Nectarines are my favorite fruit. Now that the cherries are pretty much gone.
Last year, we bought some exquisite nectarines from this guy at a booth at the farmer's market. They happened to be white nectarines and they were pretty much perfect--ripe, of course, which also means fragrant and let us not forget beautiful. So the next week, we stopped by his booth and asked after the white nectarines. Sadly, there were no more.
The Historian (with gentle humor): . . . so, these are your ordinary nectarines, then.Fruit Guy (a little hot under the collar): There's nothing ordinary about these nectarines!
Calm down, Fruit Guy, we totally agree. Kidding!
Even though our Fruit Guy is a little touchy, he really does have pretty extraordinary fruit, and apparently also has every fruit tree known to man. Last week he had Transparent apples, which might be one of the prettiest apples in the whole wide world. Extra extra tart, just so you know. They are an early apple, one of the earliest. They would make beautiful pies.
But I am not ready for apples yet, so we bought extraordinary nectarines, three of which I brought with me here to Idaho. I just ate one standing over the sink because of the juicy. The flesh was almost velvety. The nectarine as a fruit is just one big WOW. But only if you get them--this goes without saying--when they are absolutely perfectly ripe.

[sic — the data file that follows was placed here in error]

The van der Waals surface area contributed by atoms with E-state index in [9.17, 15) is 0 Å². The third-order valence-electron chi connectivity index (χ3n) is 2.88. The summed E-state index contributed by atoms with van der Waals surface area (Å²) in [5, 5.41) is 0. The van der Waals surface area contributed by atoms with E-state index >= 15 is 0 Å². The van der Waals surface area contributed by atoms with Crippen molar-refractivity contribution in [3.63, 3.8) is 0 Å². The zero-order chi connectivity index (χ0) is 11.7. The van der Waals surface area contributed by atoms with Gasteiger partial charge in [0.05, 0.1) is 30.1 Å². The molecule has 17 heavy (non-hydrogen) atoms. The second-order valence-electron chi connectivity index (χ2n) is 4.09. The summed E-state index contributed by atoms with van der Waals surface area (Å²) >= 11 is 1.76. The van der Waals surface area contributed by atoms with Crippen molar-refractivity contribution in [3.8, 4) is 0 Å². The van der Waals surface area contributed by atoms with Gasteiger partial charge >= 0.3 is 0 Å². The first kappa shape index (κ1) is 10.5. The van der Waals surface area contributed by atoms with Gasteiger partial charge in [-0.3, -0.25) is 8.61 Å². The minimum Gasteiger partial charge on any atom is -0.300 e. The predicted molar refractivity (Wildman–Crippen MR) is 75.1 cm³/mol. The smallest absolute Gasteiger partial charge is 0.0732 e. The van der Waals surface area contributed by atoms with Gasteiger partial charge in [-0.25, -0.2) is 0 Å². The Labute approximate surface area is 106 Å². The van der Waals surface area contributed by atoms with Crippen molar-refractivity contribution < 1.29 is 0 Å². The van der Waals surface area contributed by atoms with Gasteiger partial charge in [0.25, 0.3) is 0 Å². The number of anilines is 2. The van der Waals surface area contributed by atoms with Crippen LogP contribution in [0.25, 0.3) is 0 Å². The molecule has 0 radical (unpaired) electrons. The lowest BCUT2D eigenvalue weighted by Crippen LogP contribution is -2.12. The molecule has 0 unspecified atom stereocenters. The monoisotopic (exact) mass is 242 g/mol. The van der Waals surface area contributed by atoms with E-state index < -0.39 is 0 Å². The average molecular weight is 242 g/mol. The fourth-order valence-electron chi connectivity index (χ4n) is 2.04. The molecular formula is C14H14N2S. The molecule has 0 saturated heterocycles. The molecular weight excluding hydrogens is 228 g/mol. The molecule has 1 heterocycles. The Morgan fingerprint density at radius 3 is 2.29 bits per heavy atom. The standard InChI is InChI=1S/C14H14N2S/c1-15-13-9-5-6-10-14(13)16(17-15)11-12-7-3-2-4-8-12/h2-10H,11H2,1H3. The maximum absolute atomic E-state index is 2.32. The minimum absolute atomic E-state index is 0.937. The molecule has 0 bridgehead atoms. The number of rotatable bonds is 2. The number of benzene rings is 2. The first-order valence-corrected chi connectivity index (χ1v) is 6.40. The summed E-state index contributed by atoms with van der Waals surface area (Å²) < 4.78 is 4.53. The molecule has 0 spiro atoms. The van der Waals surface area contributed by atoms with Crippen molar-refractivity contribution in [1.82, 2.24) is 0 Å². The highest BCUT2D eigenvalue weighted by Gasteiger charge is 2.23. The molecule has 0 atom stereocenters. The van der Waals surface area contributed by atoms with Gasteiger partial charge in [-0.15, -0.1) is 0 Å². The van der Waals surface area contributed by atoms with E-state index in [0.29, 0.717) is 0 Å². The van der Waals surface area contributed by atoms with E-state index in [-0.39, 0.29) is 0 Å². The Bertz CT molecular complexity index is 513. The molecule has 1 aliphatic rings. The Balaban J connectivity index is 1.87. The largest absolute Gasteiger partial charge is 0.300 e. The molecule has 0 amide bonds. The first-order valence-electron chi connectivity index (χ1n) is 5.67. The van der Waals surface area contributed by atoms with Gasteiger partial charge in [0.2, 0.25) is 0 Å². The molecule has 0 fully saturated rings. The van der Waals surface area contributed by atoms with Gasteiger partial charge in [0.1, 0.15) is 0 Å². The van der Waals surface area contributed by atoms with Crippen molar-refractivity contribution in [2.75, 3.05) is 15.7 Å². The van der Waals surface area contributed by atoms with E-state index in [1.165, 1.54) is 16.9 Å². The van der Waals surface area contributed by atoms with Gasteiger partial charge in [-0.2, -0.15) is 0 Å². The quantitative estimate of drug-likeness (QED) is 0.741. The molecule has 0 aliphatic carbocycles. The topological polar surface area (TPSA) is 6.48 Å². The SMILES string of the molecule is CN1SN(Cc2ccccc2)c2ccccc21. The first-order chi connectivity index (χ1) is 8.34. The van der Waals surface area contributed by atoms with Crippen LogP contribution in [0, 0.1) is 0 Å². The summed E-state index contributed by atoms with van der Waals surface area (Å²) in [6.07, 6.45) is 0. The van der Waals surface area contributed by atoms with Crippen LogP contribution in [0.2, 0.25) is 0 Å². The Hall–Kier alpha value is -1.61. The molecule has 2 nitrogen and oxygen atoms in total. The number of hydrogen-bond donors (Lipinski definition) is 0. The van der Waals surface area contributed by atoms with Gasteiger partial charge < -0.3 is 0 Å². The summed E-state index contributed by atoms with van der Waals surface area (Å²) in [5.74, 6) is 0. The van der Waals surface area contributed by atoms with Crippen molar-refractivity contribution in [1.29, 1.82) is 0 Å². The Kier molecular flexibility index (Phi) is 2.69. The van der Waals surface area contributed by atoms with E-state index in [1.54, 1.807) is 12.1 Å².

Historical footnote about the nectarine. And me.: When I was a young wife and mother, nectarines were the very first fruit I learned to bottle. My friend and I bought a bunch. She showed me how to put them into boiling water briefly so as to slip their skins off. Evidently, we did this for the exact right amount of time, because even when we slipped the skins off, the flesh retained a blush. Those were some gorgeous nectarines in a bottle.
Today is my last full day in Idaho. Also, and perhaps not coincidentally, my last nectarine.
Do I dare to eat a nectarine? We have lingered in the chambers of the Henry's Fork/by Scottish grandchildren wreathed with river reeds red and brown/till student voices wake us, and we drown.ReplyDelete
Whoa. Tragic, radagast.ReplyDelete
I have not had a good nectarine since moving away from the Intermountain West but I have right now a tree of Transparents at perfect white translucent ripeness and I should be saucing them.ReplyDelete
I want to see the pictures. Though imagining blushed fruit is maybe even better?
Did I tell you about the Fruit CSA? All apples. A hint of peaches (.25 lbs) and a hint of apricots, (.25 lbs)and 3 lbs of soft, mealy apploes for $13.75. I tell you, I bailed on that CSA.ReplyDelete
Now, though, I must search out nectarines on my own. Thanks for reminding me that they're even as delicious as peaches.
Here the white flesh peaches and blackberries come on together--mmmmm.ReplyDelete
Agreed that we need pictures!